It's Time for Yet Another Installment of ...
BAD CINEMA WITH BEN
An occasional Rant feature
Today's Feature: Knowing.
THE BOOK OF MATTHEW tells us that no man knoweth the day nor the hour of Christ's return. In modern times, various wits have used Matthew 25:13 to reflect on man's mortality. With "Knowing," a not all that great science fiction film from director Alex Proyas, questions about such matters naturally present themselves to the viewer. Questions such as, "God, if you're really going to end the world, could you do it with a bit more suspense?"
Yes, "Knowing" is disappointing. Really disappointing, actually, although not entirely bad. The special effects are quite well done, there is one (1) scene of cinematic brilliance that hits all the right notes, and there was one throw-away quip at which I chuckled. Other than that, though -- God, what a stinker.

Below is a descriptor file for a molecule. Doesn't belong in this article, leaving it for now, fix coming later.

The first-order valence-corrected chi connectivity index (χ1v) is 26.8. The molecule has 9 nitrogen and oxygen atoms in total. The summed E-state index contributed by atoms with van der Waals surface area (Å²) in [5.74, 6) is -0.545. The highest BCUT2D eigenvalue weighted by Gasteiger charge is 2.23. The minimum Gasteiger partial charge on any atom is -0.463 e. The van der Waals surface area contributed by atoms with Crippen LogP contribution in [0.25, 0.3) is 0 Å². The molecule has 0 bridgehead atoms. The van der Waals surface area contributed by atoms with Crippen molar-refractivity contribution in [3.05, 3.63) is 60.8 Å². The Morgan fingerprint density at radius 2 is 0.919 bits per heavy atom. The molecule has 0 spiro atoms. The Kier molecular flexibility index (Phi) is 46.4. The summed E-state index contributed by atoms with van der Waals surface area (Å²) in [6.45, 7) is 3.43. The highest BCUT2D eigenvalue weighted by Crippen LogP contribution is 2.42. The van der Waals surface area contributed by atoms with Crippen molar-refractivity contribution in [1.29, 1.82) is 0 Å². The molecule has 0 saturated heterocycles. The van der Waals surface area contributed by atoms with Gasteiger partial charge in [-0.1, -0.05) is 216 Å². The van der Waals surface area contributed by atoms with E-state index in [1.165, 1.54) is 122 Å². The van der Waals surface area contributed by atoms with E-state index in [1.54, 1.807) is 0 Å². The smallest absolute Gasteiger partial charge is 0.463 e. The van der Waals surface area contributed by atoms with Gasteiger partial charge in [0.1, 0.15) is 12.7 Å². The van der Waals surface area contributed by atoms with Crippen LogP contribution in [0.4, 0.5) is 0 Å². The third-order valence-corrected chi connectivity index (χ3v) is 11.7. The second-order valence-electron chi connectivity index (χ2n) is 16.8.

It's especially annoying because there are bunches of similarities with Proyas' "Dark City" -- and I mean bunches -- except they make clear just how much better "Dark City" was in comparison. Here's just a few, though, to whet your appetite. Consider: both heroes are named "John." Consider: both lead actresses are willowy brunettes. Consider: both movies' supposed bad guys are overcoat-wearing space aliens bent on harvesting man's potential for their own ends. Yet in all three instances, "Knowing" comes up short.